nasty, nasty, ewww!
I married a crab. Does that count?
nasty, nasty, ewww!
Steve was doing field work early one morning at Coney Island
Creek. Before returning to his office at 26 Fed Plaza, he stopped at a downtown bar. We noticed a few little friends had become attached to him, and the name, well, stuck. He is a good source of ecological info about NY Bay - once he's deloused.
The canal improved considerably once the pumping station was
repaired. Hard to believe someone dropped a wrench into the machinery, and they waited 30 years to fix it. Life has returned - I think even crabs (anyone you know Ronald?)
"Life has returned - I think even crabs (anyone you know Ronald?)"
Maybe my wife's relatives! Anyway, I have been fortunate to go on two Gowanus Canal cruises. One was on a 65-foot boat and we were told it was one of the largest boats to go all the way down the canal in years. The other cruise was aboard the Chelsea Screamer speedboat. Everyone aboard both tours was prepared for foul odors but there weren't any. Naturally the highlight of any Gowanus cruise is watching the various bridges open. We applauded the bridge guys at each one. Our opinion of the canal is that it has unlimited potential for development, once the shoreline is cleaned up.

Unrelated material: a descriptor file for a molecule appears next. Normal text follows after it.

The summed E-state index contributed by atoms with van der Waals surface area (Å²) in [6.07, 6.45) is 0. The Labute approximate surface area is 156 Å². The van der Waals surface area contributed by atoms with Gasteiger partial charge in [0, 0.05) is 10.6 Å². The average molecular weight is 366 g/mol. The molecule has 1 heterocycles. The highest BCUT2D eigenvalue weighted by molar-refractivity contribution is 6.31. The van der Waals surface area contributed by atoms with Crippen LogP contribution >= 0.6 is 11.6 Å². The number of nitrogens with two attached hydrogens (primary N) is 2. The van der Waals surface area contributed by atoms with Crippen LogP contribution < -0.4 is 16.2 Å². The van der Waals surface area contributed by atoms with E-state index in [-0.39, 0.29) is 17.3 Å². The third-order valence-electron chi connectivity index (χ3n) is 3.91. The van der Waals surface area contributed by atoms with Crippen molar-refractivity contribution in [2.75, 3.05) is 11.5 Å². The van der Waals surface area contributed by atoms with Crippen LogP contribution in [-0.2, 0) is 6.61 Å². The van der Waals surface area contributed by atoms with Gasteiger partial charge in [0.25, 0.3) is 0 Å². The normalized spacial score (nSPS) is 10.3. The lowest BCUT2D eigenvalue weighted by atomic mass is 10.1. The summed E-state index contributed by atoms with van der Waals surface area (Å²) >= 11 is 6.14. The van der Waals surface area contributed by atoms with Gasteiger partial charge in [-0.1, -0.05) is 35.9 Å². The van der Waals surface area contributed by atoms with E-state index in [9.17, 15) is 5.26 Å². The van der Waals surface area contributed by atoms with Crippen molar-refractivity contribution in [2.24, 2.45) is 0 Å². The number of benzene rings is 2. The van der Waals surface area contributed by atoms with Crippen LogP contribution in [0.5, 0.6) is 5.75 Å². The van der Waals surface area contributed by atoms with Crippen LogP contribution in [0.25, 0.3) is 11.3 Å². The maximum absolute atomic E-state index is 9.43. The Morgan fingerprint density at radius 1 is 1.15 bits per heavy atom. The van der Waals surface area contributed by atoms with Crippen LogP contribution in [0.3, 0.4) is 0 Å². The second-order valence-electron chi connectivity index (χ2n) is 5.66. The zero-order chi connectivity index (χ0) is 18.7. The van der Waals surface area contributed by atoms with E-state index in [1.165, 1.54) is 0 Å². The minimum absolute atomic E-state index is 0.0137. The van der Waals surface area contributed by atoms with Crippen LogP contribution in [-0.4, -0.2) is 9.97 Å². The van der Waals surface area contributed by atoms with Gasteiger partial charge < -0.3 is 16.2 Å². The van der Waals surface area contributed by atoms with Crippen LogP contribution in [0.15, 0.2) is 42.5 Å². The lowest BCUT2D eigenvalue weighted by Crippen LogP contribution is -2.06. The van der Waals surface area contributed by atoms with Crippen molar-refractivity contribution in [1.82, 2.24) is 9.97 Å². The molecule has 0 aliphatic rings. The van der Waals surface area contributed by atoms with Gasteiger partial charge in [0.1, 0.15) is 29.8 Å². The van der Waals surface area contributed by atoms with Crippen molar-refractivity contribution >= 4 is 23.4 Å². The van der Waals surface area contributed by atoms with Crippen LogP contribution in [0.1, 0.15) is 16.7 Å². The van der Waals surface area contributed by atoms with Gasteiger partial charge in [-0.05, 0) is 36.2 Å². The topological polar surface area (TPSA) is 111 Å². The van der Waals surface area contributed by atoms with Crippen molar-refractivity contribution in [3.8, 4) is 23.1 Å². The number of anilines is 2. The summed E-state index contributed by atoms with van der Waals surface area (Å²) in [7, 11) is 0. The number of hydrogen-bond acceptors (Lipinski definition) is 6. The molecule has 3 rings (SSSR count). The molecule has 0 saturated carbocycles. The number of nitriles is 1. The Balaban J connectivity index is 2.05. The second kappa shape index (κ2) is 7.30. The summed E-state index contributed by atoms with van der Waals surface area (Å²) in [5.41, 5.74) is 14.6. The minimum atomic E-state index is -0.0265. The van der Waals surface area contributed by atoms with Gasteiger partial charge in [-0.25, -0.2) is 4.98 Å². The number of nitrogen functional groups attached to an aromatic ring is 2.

I once chucked a brick in there and it floated. Back when Jimmy Carter said "Lets give the canal back to Panama!" I was hoping he meant the Gowanus.
I couldn't help but throw another map in. The blocks directly surrounding the Gowanus from both sides are largely industrial. Let's hope we hear new industrial and commercial activity along the canal front in the years to come.
(Edited by Agglomeration at 12:12 am on June 22, 2003)
(Edited by Agglomeration at 12:14 am on June 22, 2003)